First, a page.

Fleeing Complexity by Jon McGregor from the collection This Isn’t The Sort Of Thing That Happens To Someone Like You

Short Stories Challenge – Notes From The House Spirits by Lucy Wood from the collection Diving Belles

Published June 11, 2016 by bibliobeth

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What’s Notes From The House Spirits all about?:

This is a short story from the point of view of the little guardians and protectors of one particular house which sees many people come and go over the years as they continue to look after it in their own small ways.

What did I think?:

I read Notes From The House Spirits a while back I think, before embarking on this short stories challenge, but I couldn’t remember much about it except that I very much enjoyed it and it was one of my main reasons for buying this collection as a whole so I was looking forward to re-visiting it. Once again, Lucy Wood does not disappoint with beautiful prose and a story so convincing that you could almost believe these little creatures actually exist! Ever had that feeling that you’re being watched in your own home even though it is empty? It could be the house spirits, interested in what you’re doing and checking that you’re taking care of the house properly.

We see a number of years pass by surprisingly quickly in one particular property where the house spirits have been resident as long as they can remember. In fact, they can’t quite remember how they came into being – was it when the house was built? Are they part of the wood, the bricks, the walls? They can’t quite say but their sole purpose is to look after the house itself and ensure the residents are treating it correctly. They remember times when the house has been empty and at first, they welcome the peace and tranquillity but soon start to miss familiar noises or familiar people.

The spirits, as you may imagine are a teensy bit neurotic and when a new person comes to the house, they literally wring their hands over things they do (or more precisely what they don’t do!) and although they are fairly limited in what they can do with the house, they can do small things like straighten the shower curtain so it doesn’t go mouldy, push leaves back through the letterbox and make books slip off a shelf if they don’t think the shelf has been seated correctly and is in danger of falling. Not much escapes their beady eyes but they are shocked to discover one day when the sofa is moved, a small collection of disgusting butterballs (butter dipped in sugar) that their previous tenant used to give guests when they came over to visit and their guests promptly slipped down the back of the sofa when her back was turned.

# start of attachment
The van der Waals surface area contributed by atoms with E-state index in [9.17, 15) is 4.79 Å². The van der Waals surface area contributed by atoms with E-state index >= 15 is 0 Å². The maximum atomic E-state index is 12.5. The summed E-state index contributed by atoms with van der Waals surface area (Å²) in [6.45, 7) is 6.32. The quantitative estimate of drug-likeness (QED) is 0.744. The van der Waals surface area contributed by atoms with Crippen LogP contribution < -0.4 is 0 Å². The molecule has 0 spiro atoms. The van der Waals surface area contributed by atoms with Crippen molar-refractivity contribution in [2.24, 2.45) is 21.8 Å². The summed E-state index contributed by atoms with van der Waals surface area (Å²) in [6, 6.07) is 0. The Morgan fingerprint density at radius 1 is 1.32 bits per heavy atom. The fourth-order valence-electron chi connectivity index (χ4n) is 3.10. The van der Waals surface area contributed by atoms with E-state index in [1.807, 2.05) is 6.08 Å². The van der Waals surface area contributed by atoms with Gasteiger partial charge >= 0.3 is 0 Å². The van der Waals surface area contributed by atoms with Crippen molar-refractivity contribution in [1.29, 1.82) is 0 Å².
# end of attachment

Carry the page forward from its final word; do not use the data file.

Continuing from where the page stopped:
We see quite a lot of different people come and go and even a few changes made to the house like a wall being knocked down which our spirits are very upset about! I loved that we saw a particular family which were clearly there for many years, from the start of their relationship to when they have a child to when the child grows up and leaves. This all seems to happen in no time at all for the spirits and although initially they are very suspicious and declare: “We don’t like them,” to each new tenant/family, they soon develop a strange fondness for them and it becomes almost alien when the house is left empty once more then they have to get used to a whole new set of residents.

This is a beautiful little story and once again reveals the vast imagination and talent of the author, Lucy Wood. It’s a story that I’ve read a few times now just to savour it and each time I read it I seem to find something new to think about in the narrative. Each time I’ve finished it I’ve felt slightly bereft, wondering what these fictional little house spirits will make of their new residents and I believe that’s a true testament to the amazing writing.

Would I recommend it?:

But of course!

Star rating (out of 5):

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NEXT SHORT STORY: How I Finally Lost My Heart by Doris Lessing from the collection The Story: Love, Loss And The Lives Of Women

 

Short Stories Challenge 2016 – January to March

Published January 9, 2016 by bibliobeth

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Image from http://quotes.lifehack.org/quote/ali-smith/short-stories-consume-you-faster-theyre-connected/

Hooray for a new year and more short stories! This is what I’ll be reading for the first three months of 2016.

Week beginning 4th January 2016

Duet by Kate Mosse from the collection The Mistletoe Bride And Other Haunting Tales

Week beginning 11th January 2016

The Music of Bengt Karlsson, Murderer by John Ajvide Lindqvist from the collection A Book Of Horrors

Week beginning 18th January 2016

Dreams In The Witch-House by H.P. Lovecraft from the collection The Definitive H.P. Lovecraft

Week beginning 25th January 2016

Enough Of This Shit Already by Tony Black from the collection The Mammoth Book Of Best British Crime Volume 7

Week beginning 1st February 2016

Stars Of Motown Shining Bright by Julie Orringer from the collection How To Breathe Underwater

Week beginning 8th February 2016

Charm For A Friend With A Lump by Helen Simpson from the collection Stories To Get You Through The Night

Week beginning 15th February 2016

Paranoid: A Chant by Stephen King from the collection Skeleton Crew

Week beginning 22nd February 2016

Still Life by Dianne Gray from the collection Manslaughter And Other Tears

Week beginning 29th February 2016

Notes From The House Spirits by Lucy Wood from the collection Diving Belles

Week beginning 7th March 2016

How I Finally Lost My Heart by Doris Lessing from the collection The Story: Love, Loss And The Lives Of Women

Week beginning 14th March 2016

The Graveless Doll Of Eric Mutis by Karen Russell from the collection Vampires In The Lemon Grove

Week beginning 21st March 2016

The Adventure Of The Speckled Band by Arthur Conan Doyle from the collection The Adventures Of Sherlock Holmes

Week beginning 28th March 2016

Choke Collar: Positron, Episode Two by Margaret Atwood (stand-alone)

Short Stories Challenge – Beachcombing by Lucy Wood from the collection Diving Belles

Published November 17, 2015 by bibliobeth

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What’s Beachcombing all about?: